Peck began transforming the car into the beastly machine it is today. The car already had a light-weight K-member, tubular front suspension with Strange Engineering coil overs, and a solid bushing style rear suspension with San-Tuff shocks. Lightweight Aerospace brakes were also already on the car, further adding to little bonuses of the machine, and it had a roll cage as well. Peck built his own rear anti-roll bar from a Competition Engineering kit, and rather than replace the K-member with another, he adapted the one that was already installed in the car to fit the engine he had in mind.
“We started out with just a stock 5.3L LS engine and a small turbo,” he says. An LS engine setup in a Mustang is nothing new, but Peck’s gets more interesting from there. As projects do, the car began to evolve and change over the next few years into the angry, hateful beast that it is today.
Unleashing the Beast
Snarling from under the hood these days is a 409 cubic inch LS engine, based on a RHS block. The block is topped with a set of Trick Flow heads, and an Edelbrock intake manifold. Stuffing boost down it’s throat is a 106mm turbo from Precision. Fuel supply to the fire hose sized injectors comes from a Magma fuel pump, which supplies the engine with a steady diet of E85 from the local pump.
The air to air intercooler hangs out from the front of the car beckoning to would be challengers. Peck stuck with an air to air intercooler, noting that the car might make more power with an air to water, as many others running these power levels do. However he’s presently comfortable with this configuration and prefers it for his street car.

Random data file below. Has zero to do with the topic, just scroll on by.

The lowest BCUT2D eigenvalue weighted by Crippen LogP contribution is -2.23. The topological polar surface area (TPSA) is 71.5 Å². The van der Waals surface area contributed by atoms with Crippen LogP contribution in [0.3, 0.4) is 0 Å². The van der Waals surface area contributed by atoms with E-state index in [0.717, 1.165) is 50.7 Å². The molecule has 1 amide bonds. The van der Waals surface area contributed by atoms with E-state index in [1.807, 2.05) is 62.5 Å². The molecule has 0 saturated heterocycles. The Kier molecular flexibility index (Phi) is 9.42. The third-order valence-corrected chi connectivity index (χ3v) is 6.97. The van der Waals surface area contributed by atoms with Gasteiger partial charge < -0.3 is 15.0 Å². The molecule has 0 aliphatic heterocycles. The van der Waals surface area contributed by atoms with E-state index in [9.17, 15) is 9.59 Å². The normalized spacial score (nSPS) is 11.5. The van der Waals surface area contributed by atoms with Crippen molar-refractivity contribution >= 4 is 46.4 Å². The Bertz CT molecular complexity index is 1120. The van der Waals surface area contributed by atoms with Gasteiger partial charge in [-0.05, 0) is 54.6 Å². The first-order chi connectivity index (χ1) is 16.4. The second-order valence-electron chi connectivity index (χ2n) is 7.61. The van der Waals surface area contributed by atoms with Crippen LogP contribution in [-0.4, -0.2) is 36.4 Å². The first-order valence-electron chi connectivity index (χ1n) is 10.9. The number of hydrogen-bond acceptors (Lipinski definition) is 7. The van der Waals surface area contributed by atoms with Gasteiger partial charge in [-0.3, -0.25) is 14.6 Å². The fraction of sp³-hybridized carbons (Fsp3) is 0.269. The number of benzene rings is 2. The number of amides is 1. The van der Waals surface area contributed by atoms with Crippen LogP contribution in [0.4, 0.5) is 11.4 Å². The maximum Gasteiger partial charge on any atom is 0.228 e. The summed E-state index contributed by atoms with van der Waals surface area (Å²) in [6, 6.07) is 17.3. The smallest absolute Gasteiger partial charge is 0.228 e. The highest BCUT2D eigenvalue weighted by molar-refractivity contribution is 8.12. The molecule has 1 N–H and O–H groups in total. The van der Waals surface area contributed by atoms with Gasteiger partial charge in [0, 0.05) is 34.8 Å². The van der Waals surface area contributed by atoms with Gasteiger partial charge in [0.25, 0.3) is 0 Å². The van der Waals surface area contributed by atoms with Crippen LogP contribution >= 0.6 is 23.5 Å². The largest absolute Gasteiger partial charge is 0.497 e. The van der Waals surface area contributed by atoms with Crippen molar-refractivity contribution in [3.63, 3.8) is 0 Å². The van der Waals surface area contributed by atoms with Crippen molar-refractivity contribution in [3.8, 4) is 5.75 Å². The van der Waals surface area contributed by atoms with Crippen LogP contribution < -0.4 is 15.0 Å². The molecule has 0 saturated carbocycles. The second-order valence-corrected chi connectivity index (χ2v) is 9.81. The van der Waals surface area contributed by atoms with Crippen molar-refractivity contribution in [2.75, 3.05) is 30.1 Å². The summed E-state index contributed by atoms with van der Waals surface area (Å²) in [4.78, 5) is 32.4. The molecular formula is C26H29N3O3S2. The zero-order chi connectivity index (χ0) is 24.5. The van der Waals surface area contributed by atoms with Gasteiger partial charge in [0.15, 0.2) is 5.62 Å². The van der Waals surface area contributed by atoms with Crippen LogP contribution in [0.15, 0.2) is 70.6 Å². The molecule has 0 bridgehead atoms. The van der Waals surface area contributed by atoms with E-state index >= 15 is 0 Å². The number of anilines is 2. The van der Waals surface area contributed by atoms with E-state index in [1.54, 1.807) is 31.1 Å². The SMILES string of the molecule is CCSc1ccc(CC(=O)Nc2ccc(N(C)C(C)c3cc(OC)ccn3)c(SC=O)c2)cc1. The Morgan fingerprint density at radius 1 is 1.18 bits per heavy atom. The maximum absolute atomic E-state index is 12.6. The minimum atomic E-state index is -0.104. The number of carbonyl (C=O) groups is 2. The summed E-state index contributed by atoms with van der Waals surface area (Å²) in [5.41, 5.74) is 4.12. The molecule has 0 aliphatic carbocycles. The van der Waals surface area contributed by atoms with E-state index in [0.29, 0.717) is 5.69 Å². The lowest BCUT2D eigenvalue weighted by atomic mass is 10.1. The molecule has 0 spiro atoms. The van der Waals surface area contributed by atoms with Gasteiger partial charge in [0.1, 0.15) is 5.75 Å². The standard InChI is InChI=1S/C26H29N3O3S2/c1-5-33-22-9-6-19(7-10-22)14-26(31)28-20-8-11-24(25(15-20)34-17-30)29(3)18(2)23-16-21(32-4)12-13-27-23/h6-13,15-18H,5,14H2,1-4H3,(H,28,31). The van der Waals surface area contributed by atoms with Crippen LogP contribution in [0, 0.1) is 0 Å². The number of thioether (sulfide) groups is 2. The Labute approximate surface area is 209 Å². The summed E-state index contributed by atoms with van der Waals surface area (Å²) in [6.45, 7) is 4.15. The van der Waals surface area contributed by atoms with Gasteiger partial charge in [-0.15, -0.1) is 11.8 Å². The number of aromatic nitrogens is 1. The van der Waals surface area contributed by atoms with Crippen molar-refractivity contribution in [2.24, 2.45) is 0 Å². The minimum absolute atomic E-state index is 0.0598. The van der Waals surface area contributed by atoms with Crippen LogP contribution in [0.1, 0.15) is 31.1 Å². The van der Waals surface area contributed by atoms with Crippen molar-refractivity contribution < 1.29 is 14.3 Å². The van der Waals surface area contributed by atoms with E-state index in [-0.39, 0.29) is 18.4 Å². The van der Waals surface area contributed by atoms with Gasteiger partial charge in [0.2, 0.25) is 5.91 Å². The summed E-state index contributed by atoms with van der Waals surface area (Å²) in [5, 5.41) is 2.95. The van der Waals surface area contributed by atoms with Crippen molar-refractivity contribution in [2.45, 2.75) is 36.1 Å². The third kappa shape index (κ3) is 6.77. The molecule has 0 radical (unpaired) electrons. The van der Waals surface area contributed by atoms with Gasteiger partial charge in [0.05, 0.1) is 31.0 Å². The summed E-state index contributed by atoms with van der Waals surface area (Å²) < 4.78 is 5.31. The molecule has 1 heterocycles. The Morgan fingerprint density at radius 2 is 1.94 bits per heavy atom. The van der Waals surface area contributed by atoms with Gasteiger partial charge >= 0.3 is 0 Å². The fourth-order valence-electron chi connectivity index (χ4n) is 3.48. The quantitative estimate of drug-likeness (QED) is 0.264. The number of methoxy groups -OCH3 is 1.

When running horsepower at this level, most tuners will often switch to an aftermarket system of engine management. Peck has stuck with HP Tuners software, and a stock LS engine computer. “Part of that could be because of my background in wiring and electronics, I’ve figured out how to keep everything happy at this level,” he says.
I would just as easily put in a Ford DOHC engine, or a 2JZ-GTE engine, any of them would make good power
The entire combination is good for 1200 HP at the rear tires, something Peck is happy to verify on his in house chassis dyno.
When asked about why an LS engine, Peck simply replies that it was what he had available to put in the car at the time, “I would just as easily put in a Ford DOHC engine, or a 2JZ-GTE engine, any of them would make good power,” he said. So the LS was simply a matter of conveniences, not necessarily a matter of making a statement about one brand or another.
Power is sent to the tires via a PTC powerglide transmission, and nine inch rear differential. The car weights in at 3280 lbs. Peck runs the Mickey Thompson ET Street 275x60x15 rear tires on Weld Racing Race Star rims.
Still completely streetable, it’s not uncommon to find Peck and the Mustang out for a cruise around Louisville, KY, or taking in the scene at a local hangout. Where this car really shines though is on the track.
Peck won the Holley LS-Fest True Street class this past year with his Mustang. Running low 8.20’s with tire spin on the starting line. The car shows numbers that would support a very low eight or possibly high seven second run if everything went perfectly. Still, consistent low 8’s is something few actual street going cars can say they’re capable of. Peck seems to be pretty happy with the car for now, though he’ll no doubt be trying to eclipse the seven second barrier next. We’ll be watching for more capable machines to come out of the FTP shop under the careful guidance of Anthony Peck. As we find the unique and wild ones, we’ll be sure to bring those to you.